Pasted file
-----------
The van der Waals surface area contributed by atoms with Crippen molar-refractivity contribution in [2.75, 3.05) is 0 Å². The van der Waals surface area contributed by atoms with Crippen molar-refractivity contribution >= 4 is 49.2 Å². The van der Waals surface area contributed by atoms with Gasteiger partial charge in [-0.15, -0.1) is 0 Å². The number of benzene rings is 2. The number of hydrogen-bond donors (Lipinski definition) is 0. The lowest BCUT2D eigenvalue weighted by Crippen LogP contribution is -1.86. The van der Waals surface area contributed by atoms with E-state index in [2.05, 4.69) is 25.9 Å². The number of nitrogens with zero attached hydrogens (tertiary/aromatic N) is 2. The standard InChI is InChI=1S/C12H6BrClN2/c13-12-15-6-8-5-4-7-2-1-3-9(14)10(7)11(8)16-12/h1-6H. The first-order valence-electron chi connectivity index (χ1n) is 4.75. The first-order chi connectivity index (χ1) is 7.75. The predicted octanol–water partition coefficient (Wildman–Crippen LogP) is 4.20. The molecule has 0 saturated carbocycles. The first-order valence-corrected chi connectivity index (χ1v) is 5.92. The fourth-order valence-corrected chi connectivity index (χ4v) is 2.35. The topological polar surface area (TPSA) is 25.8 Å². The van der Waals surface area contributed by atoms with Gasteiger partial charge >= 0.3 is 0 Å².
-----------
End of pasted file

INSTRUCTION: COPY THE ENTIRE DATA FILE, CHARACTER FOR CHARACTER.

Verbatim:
The van der Waals surface area contributed by atoms with Crippen molar-refractivity contribution in [2.75, 3.05) is 0 Å². The van der Waals surface area contributed by atoms with Crippen molar-refractivity contribution >= 4 is 49.2 Å². The van der Waals surface area contributed by atoms with Gasteiger partial charge in [-0.15, -0.1) is 0 Å². The number of benzene rings is 2. The number of hydrogen-bond donors (Lipinski definition) is 0. The lowest BCUT2D eigenvalue weighted by Crippen LogP contribution is -1.86. The van der Waals surface area contributed by atoms with E-state index in [2.05, 4.69) is 25.9 Å². The number of nitrogens with zero attached hydrogens (tertiary/aromatic N) is 2. The standard InChI is InChI=1S/C12H6BrClN2/c13-12-15-6-8-5-4-7-2-1-3-9(14)10(7)11(8)16-12/h1-6H. The first-order valence-electron chi connectivity index (χ1n) is 4.75. The first-order chi connectivity index (χ1) is 7.75. The predicted octanol–water partition coefficient (Wildman–Crippen LogP) is 4.20. The molecule has 0 saturated carbocycles. The first-order valence-corrected chi connectivity index (χ1v) is 5.92. The fourth-order valence-corrected chi connectivity index (χ4v) is 2.35. The topological polar surface area (TPSA) is 25.8 Å². The van der Waals surface area contributed by atoms with Gasteiger partial charge >= 0.3 is 0 Å².